Love it or hate it, Marmite has been positioned as a product that divides opinion for many years. Built upon and embracing the fact that some people adore it and others, well, not so much, it’s always been great fun. Until now.
A storm has blown up over the product’s latest TV ad, which depicts workers rescuing jars of neglected Marmite from the back of kitchen cupboards as if they were neglected pets. For me, it’s a stroke of genius, not only for being hilarious, entertaining and reflecting the brand’s persona beautifully, but for the fact that it’s based, once again, on insight. That insight being a consumer study which revealed that one in ten people haven’t opened their jar of Marmite for three months. See? Clever.
But apparently not everyone’s as impressed as me. In just two days, more than 400 people have complained to the Advertising Standards Authority about the ad being “offensive to the work of animal protection agencies” and being “in poor taste”. (As an aside, if I were Marmite I’d be all over the “poor taste” complaint like a rash!)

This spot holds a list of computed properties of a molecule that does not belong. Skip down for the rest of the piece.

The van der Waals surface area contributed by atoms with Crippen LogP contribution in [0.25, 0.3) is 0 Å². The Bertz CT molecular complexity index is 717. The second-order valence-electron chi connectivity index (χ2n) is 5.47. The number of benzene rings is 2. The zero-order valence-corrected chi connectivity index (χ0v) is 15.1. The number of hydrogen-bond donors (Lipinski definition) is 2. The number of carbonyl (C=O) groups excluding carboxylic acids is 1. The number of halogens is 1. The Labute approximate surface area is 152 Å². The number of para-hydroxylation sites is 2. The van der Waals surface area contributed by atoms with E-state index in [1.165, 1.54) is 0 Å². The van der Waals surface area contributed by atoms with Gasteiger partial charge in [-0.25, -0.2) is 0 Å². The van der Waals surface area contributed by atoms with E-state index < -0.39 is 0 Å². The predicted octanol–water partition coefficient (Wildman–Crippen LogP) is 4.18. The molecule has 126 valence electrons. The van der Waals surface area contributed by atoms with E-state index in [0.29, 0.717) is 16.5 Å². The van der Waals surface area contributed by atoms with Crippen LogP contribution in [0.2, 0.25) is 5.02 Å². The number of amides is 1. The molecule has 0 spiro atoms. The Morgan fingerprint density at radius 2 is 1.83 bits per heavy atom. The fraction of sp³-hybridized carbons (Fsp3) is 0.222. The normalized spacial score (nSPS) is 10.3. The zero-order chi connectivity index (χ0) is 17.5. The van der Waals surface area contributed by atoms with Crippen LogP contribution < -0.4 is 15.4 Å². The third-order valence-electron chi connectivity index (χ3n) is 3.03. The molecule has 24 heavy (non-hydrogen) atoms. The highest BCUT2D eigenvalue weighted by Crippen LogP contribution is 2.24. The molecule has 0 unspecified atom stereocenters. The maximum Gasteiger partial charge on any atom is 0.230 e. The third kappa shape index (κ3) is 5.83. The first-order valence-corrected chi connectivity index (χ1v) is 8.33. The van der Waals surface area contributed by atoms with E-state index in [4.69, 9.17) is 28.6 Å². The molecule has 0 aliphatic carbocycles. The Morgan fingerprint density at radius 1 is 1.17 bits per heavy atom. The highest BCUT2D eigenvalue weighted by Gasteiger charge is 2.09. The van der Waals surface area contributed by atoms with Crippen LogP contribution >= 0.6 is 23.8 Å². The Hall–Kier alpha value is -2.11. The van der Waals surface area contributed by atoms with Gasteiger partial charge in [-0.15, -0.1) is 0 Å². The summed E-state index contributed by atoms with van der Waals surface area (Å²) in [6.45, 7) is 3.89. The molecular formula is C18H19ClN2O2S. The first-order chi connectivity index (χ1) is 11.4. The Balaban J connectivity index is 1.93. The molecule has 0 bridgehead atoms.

Seriously? 400 people have nothing better to do with their time than to make an official complaint about the advertising for a savoury spread?! Give me a break…
Marmite is so well-known for its brand positioning that the name is now used as an adjective to describe something that divides opinion. As in, ‘David Beckham is a bit marmite’. So for the life of me, I don’t understand how anyone can take offence to what is simply a bit of fun. When did we lose our sense of humour, people?!
A spokesperson for the brand has said that the ad itself is supposed to be marmite: some people will love it, some people will hate it, but they won’t forget it. They did clarify, however, that it wasn’t intended to cause offence. And in a nice bit of PR, Marmite manufacturer Unilever has donated £18,000 to the RSPCA.
But to my mind, it should never have had to. It’s nothing short of preposterous to suggest that this ad is disrespectful to animal protection agencies. If anything, it promotes them. Doesn’t it?
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Posted by Paul Sutton